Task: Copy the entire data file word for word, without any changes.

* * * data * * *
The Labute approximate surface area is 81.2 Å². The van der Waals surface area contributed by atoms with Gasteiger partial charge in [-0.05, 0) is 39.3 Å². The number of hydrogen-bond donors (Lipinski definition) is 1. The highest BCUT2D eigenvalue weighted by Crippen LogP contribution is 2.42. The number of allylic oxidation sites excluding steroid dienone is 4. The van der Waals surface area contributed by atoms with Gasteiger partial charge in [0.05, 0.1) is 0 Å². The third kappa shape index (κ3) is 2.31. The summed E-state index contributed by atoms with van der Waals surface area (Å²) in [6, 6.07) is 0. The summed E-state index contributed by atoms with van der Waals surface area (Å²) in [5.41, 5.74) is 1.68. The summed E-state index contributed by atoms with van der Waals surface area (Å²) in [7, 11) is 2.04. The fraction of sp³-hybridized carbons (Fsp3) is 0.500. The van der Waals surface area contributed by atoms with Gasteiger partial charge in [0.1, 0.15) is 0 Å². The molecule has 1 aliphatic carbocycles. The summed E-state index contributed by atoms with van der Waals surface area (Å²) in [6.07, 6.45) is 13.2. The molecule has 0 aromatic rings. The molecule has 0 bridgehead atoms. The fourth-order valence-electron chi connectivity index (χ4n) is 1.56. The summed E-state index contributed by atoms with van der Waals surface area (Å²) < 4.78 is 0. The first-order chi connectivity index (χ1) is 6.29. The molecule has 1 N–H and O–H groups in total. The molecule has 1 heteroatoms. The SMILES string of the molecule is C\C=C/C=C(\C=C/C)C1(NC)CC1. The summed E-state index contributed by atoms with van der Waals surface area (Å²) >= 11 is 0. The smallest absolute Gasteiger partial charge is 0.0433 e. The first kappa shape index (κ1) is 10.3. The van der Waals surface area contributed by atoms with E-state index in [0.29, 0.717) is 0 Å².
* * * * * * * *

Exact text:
The Labute approximate surface area is 81.2 Å². The van der Waals surface area contributed by atoms with Gasteiger partial charge in [-0.05, 0) is 39.3 Å². The number of hydrogen-bond donors (Lipinski definition) is 1. The highest BCUT2D eigenvalue weighted by Crippen LogP contribution is 2.42. The number of allylic oxidation sites excluding steroid dienone is 4. The van der Waals surface area contributed by atoms with Gasteiger partial charge in [0.05, 0.1) is 0 Å². The third kappa shape index (κ3) is 2.31. The summed E-state index contributed by atoms with van der Waals surface area (Å²) in [6, 6.07) is 0. The summed E-state index contributed by atoms with van der Waals surface area (Å²) in [5.41, 5.74) is 1.68. The summed E-state index contributed by atoms with van der Waals surface area (Å²) in [7, 11) is 2.04. The fraction of sp³-hybridized carbons (Fsp3) is 0.500. The van der Waals surface area contributed by atoms with Gasteiger partial charge in [0.1, 0.15) is 0 Å². The molecule has 1 aliphatic carbocycles. The summed E-state index contributed by atoms with van der Waals surface area (Å²) in [6.07, 6.45) is 13.2. The molecule has 0 aromatic rings. The molecule has 0 bridgehead atoms. The fourth-order valence-electron chi connectivity index (χ4n) is 1.56. The summed E-state index contributed by atoms with van der Waals surface area (Å²) < 4.78 is 0. The first-order chi connectivity index (χ1) is 6.29. The molecule has 1 N–H and O–H groups in total. The molecule has 1 heteroatoms. The SMILES string of the molecule is C\C=C/C=C(\C=C/C)C1(NC)CC1. The summed E-state index contributed by atoms with van der Waals surface area (Å²) >= 11 is 0. The smallest absolute Gasteiger partial charge is 0.0433 e. The first kappa shape index (κ1) is 10.3. The van der Waals surface area contributed by atoms with E-state index in [0.29, 0.717) is 0 Å².